The audible difference between a two-B1 Bass Module system and a four-B1 Bass Module system with an PackLite® power amplifier model A1 is not that one "goes deeper" or has "more bass" than the other. The PackLite® power amplifier model A1-equipped system definitely does have more "presence" and "punch" than the two-B1 Bass Module system. This is readily apparent in live listening demonstrations.

Since originally purchasing the Extended Bass package, I've had an opportunity to use the system differently (with a live drummer) and have concluded that for the music I play, if not supporting a drum machine, that a two B1 Bass Module system is entirely satisfactory. I speculate that the kick drum from the drum machine is soaking up a great deal of headroom, making the Extended Bass package highly desirable should the system be used to amplify drums.


My own journey from conventional amplification to an all-Bose system has covered most of the possible configurations, from conventional rig to hybrid to a full-bore extended-bass L1 system. At every stage I’ve been rigorous with my decision to move to the next step, conducting extensive A/B comparisons and choosing the most viable overall option. It says a great deal about the engineering of the L1 that I no longer own a conventional amplifier.

Overall, my experience with the hybrid conventional rig/L1 arrangement was very positive. For the bassist who simply cannot afford his or her own L1 system, but who has access to one belonging to a bandmate, I believe that a hybrid arrangement is an effective, but not optimal, solution. It is, in my opinion, well worth taking advantage of the 45-day trial period to test the extended-bass L1 system against such a hybrid system. It was only after I had done this that I concluded that the added benefits justified the cost.

To recap the main points

  • If money is tight, purchasing an L1 system (particularly an extended-bass system) solely to replace a conventional bass rig is not financially justifiable in my opinion. The incremental benefit provided by the L1 does not warrant the added cost. However, if it’'s used to replace additional equipment as well, it is very cost-competitive. Systems should first be purchased for those who would benefit from them more: vocalists, guitarists and keyboard players.
  • If band resources limit the number of L1 s available, continuing to use a conventional bass amp can give excellent results, especially if combined with an L1 to create a hybrid system.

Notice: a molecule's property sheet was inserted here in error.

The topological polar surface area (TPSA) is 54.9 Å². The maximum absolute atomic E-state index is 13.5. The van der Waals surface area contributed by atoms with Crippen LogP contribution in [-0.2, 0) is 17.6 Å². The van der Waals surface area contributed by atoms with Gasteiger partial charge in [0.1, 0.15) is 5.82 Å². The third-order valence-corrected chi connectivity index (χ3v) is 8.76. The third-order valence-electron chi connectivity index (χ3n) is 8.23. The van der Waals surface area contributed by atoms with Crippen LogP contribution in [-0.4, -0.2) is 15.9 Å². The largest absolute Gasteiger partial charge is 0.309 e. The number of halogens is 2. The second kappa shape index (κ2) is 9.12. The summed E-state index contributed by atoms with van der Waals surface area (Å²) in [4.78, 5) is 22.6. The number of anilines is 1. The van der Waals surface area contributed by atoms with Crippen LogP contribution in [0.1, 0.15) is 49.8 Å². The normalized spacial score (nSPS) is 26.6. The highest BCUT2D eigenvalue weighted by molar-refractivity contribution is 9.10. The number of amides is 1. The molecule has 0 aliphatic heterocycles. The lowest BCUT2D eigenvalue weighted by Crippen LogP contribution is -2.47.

• An L1 system can and does make a viable replacement for a conventional bass rig and offers the following benefits:
  • -Multiple use as a vocal monitor/PA replacement
  • -Reduced weight and bulk
  • -Improved sonic characteristics
  • L1 tone that is directly comparable to a high-quality conventional rig can be realized through the use of preamps or amp modelers.
  • The "lack of thump" concern is in my opinion a red herring. The L1 produces a full, rich, musical, pleasing bass tone without having to push a huge amount of air.
  • The extra presence and punch provided by additional B1 Bass Modules and the PackLite® power amplifier model A1 is well worth the cost if the system is also used to amplify drums or if the music calls for it.

About the author

Andrew Douglas is a professional writer and an amateur bassist ("I’'m good enough to get asked back, and nobody’'s thrown a rotten tomato at me yet - …but there’'s always a first time.") who lives in Bridgeport, Connecticut. He has been playing off-and-on with the same two close friends for over 20 years, and the three of them have been performing as a band for over 10 years. He is also a Bose L1 Product Specialist.

About the equipment

Original rig:

  • Pre-Fender SWR Grand Prix tube preamp
  • PreSonus Blue Max Compressor
  • Stewart World 1.2 1200-watt power amp
  • Avatar 2x12 w/horn, later replaced by a Flite Sound 1x15, no horn

Current Bose rig:

  • Full extended-bass Bose L1 system (L1, PackLite® power amplifier model A1, four B1 Bass Modules)
  • Line6 BassPODxt w/Shortboard, running into Ch.2, preset 00
  • Studio Tone amp model (SWR)
  • Studio Tone 4x10, Silvercone 4x10 or Green 25 4x12 cabinet models, depending on venue
  • Tube mic, close, 20-30% room setting



  • Original bass in use at time of L1 purchase, Carvin LB75A modified with Bartolini pickups and an Aguilar preamp
  • Current basses, MusicMan Bongo 5 HH w/piezo, fretless MusicMan Bongo 5H w/piezo